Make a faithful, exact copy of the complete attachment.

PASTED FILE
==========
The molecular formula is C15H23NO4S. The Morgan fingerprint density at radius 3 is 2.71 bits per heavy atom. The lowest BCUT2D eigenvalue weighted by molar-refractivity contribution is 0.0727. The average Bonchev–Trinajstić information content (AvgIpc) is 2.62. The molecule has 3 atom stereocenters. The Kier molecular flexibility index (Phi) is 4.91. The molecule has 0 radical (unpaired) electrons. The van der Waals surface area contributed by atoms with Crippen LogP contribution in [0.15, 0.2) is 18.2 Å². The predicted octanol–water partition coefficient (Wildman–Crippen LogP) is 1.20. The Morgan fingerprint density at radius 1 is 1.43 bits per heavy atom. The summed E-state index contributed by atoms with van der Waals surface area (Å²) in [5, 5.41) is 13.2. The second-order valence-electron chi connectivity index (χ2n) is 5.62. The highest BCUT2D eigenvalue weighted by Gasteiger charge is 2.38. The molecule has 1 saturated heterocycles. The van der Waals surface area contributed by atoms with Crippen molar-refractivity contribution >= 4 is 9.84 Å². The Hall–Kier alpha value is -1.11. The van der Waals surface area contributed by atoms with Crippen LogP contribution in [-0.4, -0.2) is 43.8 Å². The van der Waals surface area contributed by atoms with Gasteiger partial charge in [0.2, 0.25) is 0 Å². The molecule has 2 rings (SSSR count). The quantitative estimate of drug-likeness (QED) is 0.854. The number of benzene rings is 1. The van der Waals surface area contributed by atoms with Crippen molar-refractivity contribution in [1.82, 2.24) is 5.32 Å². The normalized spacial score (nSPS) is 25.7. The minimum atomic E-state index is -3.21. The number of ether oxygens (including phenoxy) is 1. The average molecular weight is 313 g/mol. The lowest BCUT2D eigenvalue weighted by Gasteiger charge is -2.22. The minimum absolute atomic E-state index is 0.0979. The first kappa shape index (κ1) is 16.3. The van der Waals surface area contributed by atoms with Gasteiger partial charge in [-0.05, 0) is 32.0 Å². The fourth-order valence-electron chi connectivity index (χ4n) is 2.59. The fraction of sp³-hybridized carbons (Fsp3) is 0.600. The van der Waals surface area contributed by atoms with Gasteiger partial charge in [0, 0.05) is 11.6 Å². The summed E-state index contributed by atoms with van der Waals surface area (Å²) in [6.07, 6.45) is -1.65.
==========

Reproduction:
The molecular formula is C15H23NO4S. The Morgan fingerprint density at radius 3 is 2.71 bits per heavy atom. The lowest BCUT2D eigenvalue weighted by molar-refractivity contribution is 0.0727. The average Bonchev–Trinajstić information content (AvgIpc) is 2.62. The molecule has 3 atom stereocenters. The Kier molecular flexibility index (Phi) is 4.91. The molecule has 0 radical (unpaired) electrons. The van der Waals surface area contributed by atoms with Crippen LogP contribution in [0.15, 0.2) is 18.2 Å². The predicted octanol–water partition coefficient (Wildman–Crippen LogP) is 1.20. The Morgan fingerprint density at radius 1 is 1.43 bits per heavy atom. The summed E-state index contributed by atoms with van der Waals surface area (Å²) in [5, 5.41) is 13.2. The second-order valence-electron chi connectivity index (χ2n) is 5.62. The highest BCUT2D eigenvalue weighted by Gasteiger charge is 2.38. The molecule has 1 saturated heterocycles. The van der Waals surface area contributed by atoms with Crippen molar-refractivity contribution >= 4 is 9.84 Å². The Hall–Kier alpha value is -1.11. The van der Waals surface area contributed by atoms with Crippen LogP contribution in [-0.4, -0.2) is 43.8 Å². The van der Waals surface area contributed by atoms with Gasteiger partial charge in [0.2, 0.25) is 0 Å². The molecule has 2 rings (SSSR count). The quantitative estimate of drug-likeness (QED) is 0.854. The number of benzene rings is 1. The van der Waals surface area contributed by atoms with Crippen molar-refractivity contribution in [1.82, 2.24) is 5.32 Å². The normalized spacial score (nSPS) is 25.7. The minimum atomic E-state index is -3.21. The number of ether oxygens (including phenoxy) is 1. The average molecular weight is 313 g/mol. The lowest BCUT2D eigenvalue weighted by Gasteiger charge is -2.22. The minimum absolute atomic E-state index is 0.0979. The first kappa shape index (κ1) is 16.3. The van der Waals surface area contributed by atoms with Gasteiger partial charge in [-0.05, 0) is 32.0 Å². The fourth-order valence-electron chi connectivity index (χ4n) is 2.59. The fraction of sp³-hybridized carbons (Fsp3) is 0.600. The van der Waals surface area contributed by atoms with Gasteiger partial charge in [0, 0.05) is 11.6 Å². The summed E-state index contributed by atoms with van der Waals surface area (Å²) in [6.07, 6.45) is -1.65.